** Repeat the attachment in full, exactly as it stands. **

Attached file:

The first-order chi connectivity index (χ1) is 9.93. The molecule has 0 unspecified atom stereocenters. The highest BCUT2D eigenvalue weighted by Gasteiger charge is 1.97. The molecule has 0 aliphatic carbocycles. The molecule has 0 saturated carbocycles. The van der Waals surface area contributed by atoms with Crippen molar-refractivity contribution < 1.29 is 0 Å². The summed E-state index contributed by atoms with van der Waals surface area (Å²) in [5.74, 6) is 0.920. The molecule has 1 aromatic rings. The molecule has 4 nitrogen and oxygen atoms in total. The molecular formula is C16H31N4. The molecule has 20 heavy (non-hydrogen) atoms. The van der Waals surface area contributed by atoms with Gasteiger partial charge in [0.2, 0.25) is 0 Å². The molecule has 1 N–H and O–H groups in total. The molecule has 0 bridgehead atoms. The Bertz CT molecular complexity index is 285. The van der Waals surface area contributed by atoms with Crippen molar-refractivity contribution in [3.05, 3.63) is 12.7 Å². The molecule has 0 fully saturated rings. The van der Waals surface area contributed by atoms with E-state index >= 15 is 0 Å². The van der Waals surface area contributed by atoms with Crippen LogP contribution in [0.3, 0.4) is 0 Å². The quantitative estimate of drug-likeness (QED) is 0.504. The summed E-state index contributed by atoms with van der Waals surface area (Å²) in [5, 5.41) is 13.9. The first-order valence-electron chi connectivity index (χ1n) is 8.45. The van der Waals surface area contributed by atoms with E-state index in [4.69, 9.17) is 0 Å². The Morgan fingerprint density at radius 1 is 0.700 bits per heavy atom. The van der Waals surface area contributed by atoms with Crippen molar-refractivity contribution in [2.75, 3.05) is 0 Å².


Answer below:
The first-order chi connectivity index (χ1) is 9.93. The molecule has 0 unspecified atom stereocenters. The highest BCUT2D eigenvalue weighted by Gasteiger charge is 1.97. The molecule has 0 aliphatic carbocycles. The molecule has 0 saturated carbocycles. The van der Waals surface area contributed by atoms with Crippen molar-refractivity contribution < 1.29 is 0 Å². The summed E-state index contributed by atoms with van der Waals surface area (Å²) in [5.74, 6) is 0.920. The molecule has 1 aromatic rings. The molecule has 4 nitrogen and oxygen atoms in total. The molecular formula is C16H31N4. The molecule has 20 heavy (non-hydrogen) atoms. The van der Waals surface area contributed by atoms with Gasteiger partial charge in [0.2, 0.25) is 0 Å². The molecule has 1 N–H and O–H groups in total. The molecule has 0 bridgehead atoms. The Bertz CT molecular complexity index is 285. The van der Waals surface area contributed by atoms with Crippen molar-refractivity contribution in [3.05, 3.63) is 12.7 Å². The molecule has 0 fully saturated rings. The van der Waals surface area contributed by atoms with E-state index >= 15 is 0 Å². The van der Waals surface area contributed by atoms with Crippen LogP contribution in [0.3, 0.4) is 0 Å². The quantitative estimate of drug-likeness (QED) is 0.504. The summed E-state index contributed by atoms with van der Waals surface area (Å²) in [5, 5.41) is 13.9. The first-order valence-electron chi connectivity index (χ1n) is 8.45. The van der Waals surface area contributed by atoms with E-state index in [4.69, 9.17) is 0 Å². The Morgan fingerprint density at radius 1 is 0.700 bits per heavy atom. The van der Waals surface area contributed by atoms with Crippen molar-refractivity contribution in [2.75, 3.05) is 0 Å².